On 22nd July, the following letter ( link ) appeared in The Herald. I replied immediately by email, as follows
Alan Clayton, a retired English teacher, appears to have less familiarity with Latin and Greek than modern English in his strictures on usage of the prefix homo (LETTERS 22nd July "Neophobic?")
The use of homophobic derives from the use of the Greek homo meaning same, not the Latin homo, meaning man, as in homo sapiens, 'thinking man'.
The meaning is perfectly well-understood (afraid of same sex preference) and the distinction evident to most people, although some appear to believe mistakenly that its usage in homosexual means man, when is fact it means same sex sexual preference, as demonstrated by its application to both male and female homosexuals.
I checked the Herald Letters page on the 23rd, but my reply didn’t appear, though there was a responses to Mr. Clayton’s letter, but with a different theme and point. I checked again on the 24th and 25th, and resigned myself to the fact that my point was not going to be made.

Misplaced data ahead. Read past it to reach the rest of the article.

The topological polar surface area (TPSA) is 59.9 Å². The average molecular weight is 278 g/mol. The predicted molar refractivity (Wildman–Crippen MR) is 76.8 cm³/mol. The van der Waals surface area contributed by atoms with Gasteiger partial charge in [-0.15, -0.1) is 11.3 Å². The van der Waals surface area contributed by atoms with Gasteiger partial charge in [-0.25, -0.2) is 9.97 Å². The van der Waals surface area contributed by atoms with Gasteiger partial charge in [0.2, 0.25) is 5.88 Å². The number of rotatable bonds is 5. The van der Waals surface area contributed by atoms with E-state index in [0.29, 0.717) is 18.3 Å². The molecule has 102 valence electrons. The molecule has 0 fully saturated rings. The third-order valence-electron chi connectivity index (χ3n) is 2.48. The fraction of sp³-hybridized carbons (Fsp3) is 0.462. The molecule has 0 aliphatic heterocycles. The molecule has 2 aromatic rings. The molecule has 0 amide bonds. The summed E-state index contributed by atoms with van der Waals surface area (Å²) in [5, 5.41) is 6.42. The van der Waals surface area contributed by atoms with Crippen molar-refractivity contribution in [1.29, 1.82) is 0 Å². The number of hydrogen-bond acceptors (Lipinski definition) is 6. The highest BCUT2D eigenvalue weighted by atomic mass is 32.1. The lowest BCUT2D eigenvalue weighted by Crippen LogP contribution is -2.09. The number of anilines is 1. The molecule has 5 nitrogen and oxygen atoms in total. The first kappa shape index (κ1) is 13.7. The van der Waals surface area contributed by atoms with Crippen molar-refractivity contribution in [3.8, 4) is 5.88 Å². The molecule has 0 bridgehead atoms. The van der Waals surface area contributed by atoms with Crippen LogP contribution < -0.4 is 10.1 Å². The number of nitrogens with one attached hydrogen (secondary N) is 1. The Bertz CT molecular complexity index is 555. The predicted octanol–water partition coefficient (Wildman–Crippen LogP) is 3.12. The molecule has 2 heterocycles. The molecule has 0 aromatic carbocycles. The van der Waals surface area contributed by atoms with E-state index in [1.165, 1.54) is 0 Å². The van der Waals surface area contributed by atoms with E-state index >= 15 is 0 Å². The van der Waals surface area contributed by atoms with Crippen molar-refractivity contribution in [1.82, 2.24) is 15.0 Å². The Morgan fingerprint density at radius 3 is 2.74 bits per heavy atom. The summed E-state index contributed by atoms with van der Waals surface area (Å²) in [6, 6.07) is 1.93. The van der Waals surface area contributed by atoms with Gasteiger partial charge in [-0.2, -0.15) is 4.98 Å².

But today, this letter (link) appeared, five days after the “Neophobic” letter and my unpublished reply being sent. I am happy that the point is now made, although I would take issue with Mr. Bowman’s assertion that “homophobic is now accepted as properly meaning hatred of homosexuals”
It means what phobic implies in this or any context – an irrational fear of homosexuals which does on occasion manifest itself as hate.
I am left slightly puzzled as to why The Herald felt that my prompt correction was unacceptable for publication, but they – rightly - do not offer explanations for editorial decisions, so I must guess …